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How can developers properly protect their copyrights?

by Staff Writer
18 Nov 2020 at 12:56hrs | Views
It doesn't have to be THAT revolutionary - as long as you've created something original, you have the right to protect your work against someone else from altering, claiming, or selling it without your permission. In technical terms, you have intellectual property over it.

To ensure that you retain ownership of your work, it is important to know how you can legally protect your creations. This is where understanding how copyrights work can be highly beneficial. Make the time to experiment with our top suggestions - you can even automate them by consulting business process automation services.

First of all, what is copyright protection?
Copyright protection means that if you find out that someone claims ownership of something that's actually yours, you can sue them in the civil court. Examples of works that are commonly copyrighted are films, maps, musical compositions, novels, photographs, and more –including computer programs.

How to tell if something is copyrighted

Did you know that it's not necessary to indicate a notice in your work although it's actually copyrighted? To prove a copyright infringement case, however, you need to have a proof of ownership, which is why copyrighting your work is incredibly useful. Failure to include a valid copyright notice can make your case extremely hard.

According to the US Copyright Office, there are three elements you need to look for in finding a visual copyright notice:
  • Name of the copyright owner
  • Symbol - ©, "Copyright," or simply "Copr."
  • Year of its first publication

Seven Ways to Practice Copyright Protection for Software

Although a visual copyright notice is probably the most basic copyright protection method you've encountered, did you know that there are more options to choose from? Take a step ahead and check out these seven ways to practice copyright protection for your software.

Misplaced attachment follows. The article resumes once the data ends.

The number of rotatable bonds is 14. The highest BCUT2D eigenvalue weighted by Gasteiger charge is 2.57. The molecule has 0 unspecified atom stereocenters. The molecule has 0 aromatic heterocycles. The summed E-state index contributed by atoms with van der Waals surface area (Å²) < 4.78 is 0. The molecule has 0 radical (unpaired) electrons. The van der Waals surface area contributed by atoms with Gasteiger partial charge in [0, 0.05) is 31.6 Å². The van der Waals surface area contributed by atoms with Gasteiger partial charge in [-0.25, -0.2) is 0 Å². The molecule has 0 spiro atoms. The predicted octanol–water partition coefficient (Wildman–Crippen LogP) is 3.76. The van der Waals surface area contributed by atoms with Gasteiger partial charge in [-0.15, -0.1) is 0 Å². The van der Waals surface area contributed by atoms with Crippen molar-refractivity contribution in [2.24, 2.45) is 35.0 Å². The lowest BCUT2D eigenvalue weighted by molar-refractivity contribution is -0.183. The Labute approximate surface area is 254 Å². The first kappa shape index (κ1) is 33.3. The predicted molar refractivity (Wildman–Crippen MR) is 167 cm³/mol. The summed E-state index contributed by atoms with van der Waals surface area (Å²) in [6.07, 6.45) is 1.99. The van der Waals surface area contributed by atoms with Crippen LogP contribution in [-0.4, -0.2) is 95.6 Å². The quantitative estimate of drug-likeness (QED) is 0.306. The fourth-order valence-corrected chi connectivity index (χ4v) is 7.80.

Filing a copyright
Although all tangible works are automatically given copyright protection upon their creation, you need to register them to get a "registered copyright." By having your work registered under the US Copyright Office, you'll get the proper copyright protection fully-recognized in court – and is also noted for public record.

Filing for a patent
Let's say you're the pioneer creator of something that's never done before. As the "inventor," you can be granted property rights for that "invention" - which is what a patent is all about. Especially if your software has a unique feature that distinguishes it away from your competitors, you need a patent as protection of your own competitive advantage.

Have your co-developers sign an IP Assignment Agreement

Especially if you work with co-developers within a single company, it is important to have them sign an IP assignment agreement which ensures that all works developed inside the company belongs to the company.

Reviewing your source code licenses
If your software uses a source code license, think again. You're allowing a non-transferrable and non-exclusive license to your software, which means that you allow others to use and modify your software as they please. Not only this is a risky move since you basically allowed the source code to spread outside the organization, but can also possibly weaken your company trade secrets from remaining to be secrets.

Try encryption
Simply put, encryption works by keeping things "scrambled" until someone "unscrambles" or decrypts them. Encryption manages IP addresses by protecting their content against unauthorized modification or disclosure during transmission and while the data is stored. Copying these files will also be useless since you basically cannot access them without the decryption key.

Regulating access for open and bounded communities
Arguably the most essential form of technology that protects intellectual property is access control to information. Identities are tracked through an access control system - the identities of each member, of data objects, including the privileges each user has for these data objects. Such privileges include altering, executing, and reading, among others. This then answers the question whether a requester will be granted permission to access information or not.

The Key Take Away
Coming up with something that is both useful and original can take weeks, months, or even years - which is why creators (such as developers) should ensure that no one can claim credit or ownership of someone else's work. Not only will you have a well-protected work. You also keep your competitive advantage in your hands.

Source - Byo24News